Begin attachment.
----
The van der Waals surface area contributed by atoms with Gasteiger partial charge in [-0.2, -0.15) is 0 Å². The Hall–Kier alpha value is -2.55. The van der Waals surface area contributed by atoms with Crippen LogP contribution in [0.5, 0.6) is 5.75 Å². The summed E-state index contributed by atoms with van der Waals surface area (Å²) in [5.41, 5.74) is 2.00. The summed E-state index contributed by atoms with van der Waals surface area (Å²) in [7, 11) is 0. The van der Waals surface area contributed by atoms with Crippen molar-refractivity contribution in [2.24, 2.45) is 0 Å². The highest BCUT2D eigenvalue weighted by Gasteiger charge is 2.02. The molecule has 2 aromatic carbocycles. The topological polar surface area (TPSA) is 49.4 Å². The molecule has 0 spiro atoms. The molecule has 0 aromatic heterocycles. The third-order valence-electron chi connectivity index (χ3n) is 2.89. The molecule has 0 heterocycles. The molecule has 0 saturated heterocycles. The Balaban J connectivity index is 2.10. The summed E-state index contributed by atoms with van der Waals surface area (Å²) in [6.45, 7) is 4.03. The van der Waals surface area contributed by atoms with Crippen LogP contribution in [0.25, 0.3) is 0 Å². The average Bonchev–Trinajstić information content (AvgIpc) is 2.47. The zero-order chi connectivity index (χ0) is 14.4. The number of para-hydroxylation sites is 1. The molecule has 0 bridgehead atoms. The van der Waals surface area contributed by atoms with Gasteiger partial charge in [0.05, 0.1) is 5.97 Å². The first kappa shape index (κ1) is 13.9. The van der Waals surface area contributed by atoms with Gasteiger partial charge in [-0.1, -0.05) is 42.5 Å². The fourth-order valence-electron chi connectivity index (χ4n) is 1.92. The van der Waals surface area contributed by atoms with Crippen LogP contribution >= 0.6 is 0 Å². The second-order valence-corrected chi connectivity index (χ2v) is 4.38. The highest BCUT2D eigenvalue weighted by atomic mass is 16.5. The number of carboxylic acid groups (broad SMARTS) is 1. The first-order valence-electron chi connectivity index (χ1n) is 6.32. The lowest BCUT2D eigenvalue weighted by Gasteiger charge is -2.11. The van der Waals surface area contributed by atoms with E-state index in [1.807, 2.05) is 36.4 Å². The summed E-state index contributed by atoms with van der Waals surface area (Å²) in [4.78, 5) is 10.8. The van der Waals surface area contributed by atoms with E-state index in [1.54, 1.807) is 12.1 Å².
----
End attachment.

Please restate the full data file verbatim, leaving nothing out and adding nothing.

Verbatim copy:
The van der Waals surface area contributed by atoms with Gasteiger partial charge in [-0.2, -0.15) is 0 Å². The Hall–Kier alpha value is -2.55. The van der Waals surface area contributed by atoms with Crippen LogP contribution in [0.5, 0.6) is 5.75 Å². The summed E-state index contributed by atoms with van der Waals surface area (Å²) in [5.41, 5.74) is 2.00. The summed E-state index contributed by atoms with van der Waals surface area (Å²) in [7, 11) is 0. The van der Waals surface area contributed by atoms with Crippen molar-refractivity contribution in [2.24, 2.45) is 0 Å². The highest BCUT2D eigenvalue weighted by Gasteiger charge is 2.02. The molecule has 2 aromatic carbocycles. The topological polar surface area (TPSA) is 49.4 Å². The molecule has 0 spiro atoms. The molecule has 0 aromatic heterocycles. The third-order valence-electron chi connectivity index (χ3n) is 2.89. The molecule has 0 heterocycles. The molecule has 0 saturated heterocycles. The Balaban J connectivity index is 2.10. The summed E-state index contributed by atoms with van der Waals surface area (Å²) in [6.45, 7) is 4.03. The van der Waals surface area contributed by atoms with Crippen LogP contribution in [0.25, 0.3) is 0 Å². The average Bonchev–Trinajstić information content (AvgIpc) is 2.47. The zero-order chi connectivity index (χ0) is 14.4. The number of para-hydroxylation sites is 1. The molecule has 0 bridgehead atoms. The van der Waals surface area contributed by atoms with Gasteiger partial charge in [0.05, 0.1) is 5.97 Å². The first kappa shape index (κ1) is 13.9. The van der Waals surface area contributed by atoms with Gasteiger partial charge in [-0.1, -0.05) is 42.5 Å². The fourth-order valence-electron chi connectivity index (χ4n) is 1.92. The van der Waals surface area contributed by atoms with Crippen LogP contribution >= 0.6 is 0 Å². The second-order valence-corrected chi connectivity index (χ2v) is 4.38. The highest BCUT2D eigenvalue weighted by atomic mass is 16.5. The number of carboxylic acid groups (broad SMARTS) is 1. The first-order valence-electron chi connectivity index (χ1n) is 6.32. The lowest BCUT2D eigenvalue weighted by Gasteiger charge is -2.11. The van der Waals surface area contributed by atoms with E-state index in [1.807, 2.05) is 36.4 Å². The summed E-state index contributed by atoms with van der Waals surface area (Å²) in [4.78, 5) is 10.8. The van der Waals surface area contributed by atoms with E-state index in [1.54, 1.807) is 12.1 Å².